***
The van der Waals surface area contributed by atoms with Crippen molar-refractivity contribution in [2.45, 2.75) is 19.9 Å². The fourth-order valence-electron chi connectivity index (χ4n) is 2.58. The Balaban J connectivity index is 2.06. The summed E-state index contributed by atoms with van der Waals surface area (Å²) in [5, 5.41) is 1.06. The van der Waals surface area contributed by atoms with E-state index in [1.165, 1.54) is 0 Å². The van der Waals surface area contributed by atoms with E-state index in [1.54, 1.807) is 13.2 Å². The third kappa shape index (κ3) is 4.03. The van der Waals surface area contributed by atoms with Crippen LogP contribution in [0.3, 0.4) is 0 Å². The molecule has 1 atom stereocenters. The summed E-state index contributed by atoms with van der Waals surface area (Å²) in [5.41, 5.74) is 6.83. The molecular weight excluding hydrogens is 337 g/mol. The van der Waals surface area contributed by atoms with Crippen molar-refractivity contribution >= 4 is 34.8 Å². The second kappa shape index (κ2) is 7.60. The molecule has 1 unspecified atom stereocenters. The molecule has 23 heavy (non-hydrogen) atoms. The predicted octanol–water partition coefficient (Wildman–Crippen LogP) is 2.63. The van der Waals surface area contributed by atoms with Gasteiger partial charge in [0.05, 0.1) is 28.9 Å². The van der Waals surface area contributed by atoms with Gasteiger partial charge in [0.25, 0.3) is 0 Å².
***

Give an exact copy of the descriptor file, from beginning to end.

The van der Waals surface area contributed by atoms with Crippen molar-refractivity contribution in [2.45, 2.75) is 19.9 Å². The fourth-order valence-electron chi connectivity index (χ4n) is 2.58. The Balaban J connectivity index is 2.06. The summed E-state index contributed by atoms with van der Waals surface area (Å²) in [5, 5.41) is 1.06. The van der Waals surface area contributed by atoms with E-state index in [1.165, 1.54) is 0 Å². The van der Waals surface area contributed by atoms with E-state index in [1.54, 1.807) is 13.2 Å². The third kappa shape index (κ3) is 4.03. The van der Waals surface area contributed by atoms with Crippen LogP contribution in [0.3, 0.4) is 0 Å². The molecule has 1 atom stereocenters. The summed E-state index contributed by atoms with van der Waals surface area (Å²) in [5.41, 5.74) is 6.83. The molecular weight excluding hydrogens is 337 g/mol. The van der Waals surface area contributed by atoms with Crippen molar-refractivity contribution >= 4 is 34.8 Å². The second kappa shape index (κ2) is 7.60. The molecule has 1 unspecified atom stereocenters. The molecule has 23 heavy (non-hydrogen) atoms. The predicted octanol–water partition coefficient (Wildman–Crippen LogP) is 2.63. The van der Waals surface area contributed by atoms with Gasteiger partial charge in [0.05, 0.1) is 28.9 Å². The van der Waals surface area contributed by atoms with Gasteiger partial charge in [0.25, 0.3) is 0 Å².